Judge Bill Gibron sides with Team Terrible when it comes to this tepid teen vamp stamp.
Every girl has her secrets.
Rebecca (Sarah Bolger, The Tudors) is the kind of tepid teen queen who uses her stint at an exclusive all girl's school as a means of making amends with her palpable grief (she found daddy dead in the bathtub, his wrists rife with crimson). Together with her BFF Lucie (Sarah Gadon, Dream House) they try and cope with the myriad of issues that come with being onscreen adolescents circa early 21st century.
Into their mutual admiration flirtation comes Ernessa (Lily Cole, The Imaginarium of Doctor Parnassus) whose pasty skin and insect attracting aroma sets off some wild speculation. When Lucie turns from viable to visibly sick, all suspicions fall on this enigmatic new gal. Rebecca, immersed in the dark pre-Dracula tome Carmilla, is convinced her new classmate is actually a vampire. A lack of shimmering diamond skin aside, few believe her. There's also the possibility that, under the influence of her overly touchy feely literature professor (Scott Speedman, The Strangers), she's merely channeling her own sloppy psychosis.
Welcome to another installment of Short Attention Span Shock Theater, otherwise known as The Moth Diaries. This is a macabre mess for the easily frightened, an ADD-addled excuse to coattail Twilight while dabbling in that most taboo of all fright foolishness—same sex scares. Yep, our mediocre-a-trois skirt the concept of lesbianism (after all, the movie and novel center around the famed supernatural Sappho-fest, Carmilla) without ever getting down to the…well, you get the idea.
Everything here is offered in shorthand spurts, rendered non-cinematic by a desire to infer instead of explain. Granted, we don't want mountains of exposition, but if you're going to get a viewer to care about their harried heroine, her dying buddy, and the new girl who just might be doing a bit of vein draining, some information is necessary. Even worse, you can't just play at predicating your story on some manner of mental illness. We need examples and reasons to believe that Becca may be bonkers. A couple of cursory sentences/sequences just won't do.
If director Mary Harron (American Psycho) was looking to craft a Gothic tone poem, she has failed. The story is too incoherent, wasting Declan Quinn's (Leaving Las Vegas) wonderfully moody cinematography on events that happen off camera, and incompleteness both in character and circumstance. People do dumb things throughout this film, contradicting themselves and the basic rules of the genre. Do we finally discover the truth about Ernessa and her weird odors? No. Is there any indication that she's anything more than a failed figment in Becca's broken brain? Nope. In fact, this film feels like an incomplete assignment. It's got the basics, but no depth.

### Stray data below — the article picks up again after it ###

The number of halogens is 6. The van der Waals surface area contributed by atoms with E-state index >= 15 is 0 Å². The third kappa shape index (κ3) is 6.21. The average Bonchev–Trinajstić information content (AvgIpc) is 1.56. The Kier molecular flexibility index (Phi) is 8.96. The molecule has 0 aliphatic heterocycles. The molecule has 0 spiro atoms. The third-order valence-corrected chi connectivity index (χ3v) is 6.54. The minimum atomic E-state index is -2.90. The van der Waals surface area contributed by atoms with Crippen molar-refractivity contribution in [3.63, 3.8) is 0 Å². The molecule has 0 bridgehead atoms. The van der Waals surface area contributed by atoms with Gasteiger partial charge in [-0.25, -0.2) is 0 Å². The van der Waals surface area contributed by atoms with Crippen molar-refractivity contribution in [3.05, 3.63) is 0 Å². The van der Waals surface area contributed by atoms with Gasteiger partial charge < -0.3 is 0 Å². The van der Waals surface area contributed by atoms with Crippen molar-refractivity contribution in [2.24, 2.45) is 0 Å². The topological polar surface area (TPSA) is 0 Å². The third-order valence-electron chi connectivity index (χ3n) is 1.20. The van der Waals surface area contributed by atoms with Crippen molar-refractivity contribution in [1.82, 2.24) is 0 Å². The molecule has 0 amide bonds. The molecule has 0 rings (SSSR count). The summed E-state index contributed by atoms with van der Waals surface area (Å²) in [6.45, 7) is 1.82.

If the desire was to drop us into the middle of a set of raging female hormones and watch as they work things out in terms both creepy and carnal, this is a big fat fail. On the other hand, if you're desperate for an alternative to Stephanie Meyers' amazing mediocrity as both as writer and creator of myth, then by all means check out The Moth Diaries—the book, not the movie based on it. The tome is a treat. The adaptation is slightly better than awful.
As Blu-rays go, IFC/MPI does a decent job here. The aesthetics are aces, and the 1.85:1/1080p high definition image translates it to your home theater with ambience and authority. There is a lot of detail here, as well as visible textures and sharp contrasts. The overall effect is a film that looks a lot better than the silly story it's telling. As for the sound quality, the lossless 5.1 DTS-HD Master Audio does a decent job of keeping the movie's subtle cues in check. We get everything from the flapping wings of multiple moths to the breathy entendres of the various gals in crystal clarity. There's a decent sense of immersion and some nicely atmospheric uses for the back channels. As for bonus material, we get a decent making-of featurette, some unnecessary cast-shot video "diaries," and a studio EPK. Toss in a theatrical trailer and you've got…nothing special.
Even those inspired by all things Bella and Edward will find The Moth Diaries tedious and trite. The next time you're looking for fear in an all girl's school, check out Dario Argento's Suspiria. That is some great Goth grrrl power. This is just groan-inducing.
Guilty of being dull, confusing, and (living) dead on arrival.
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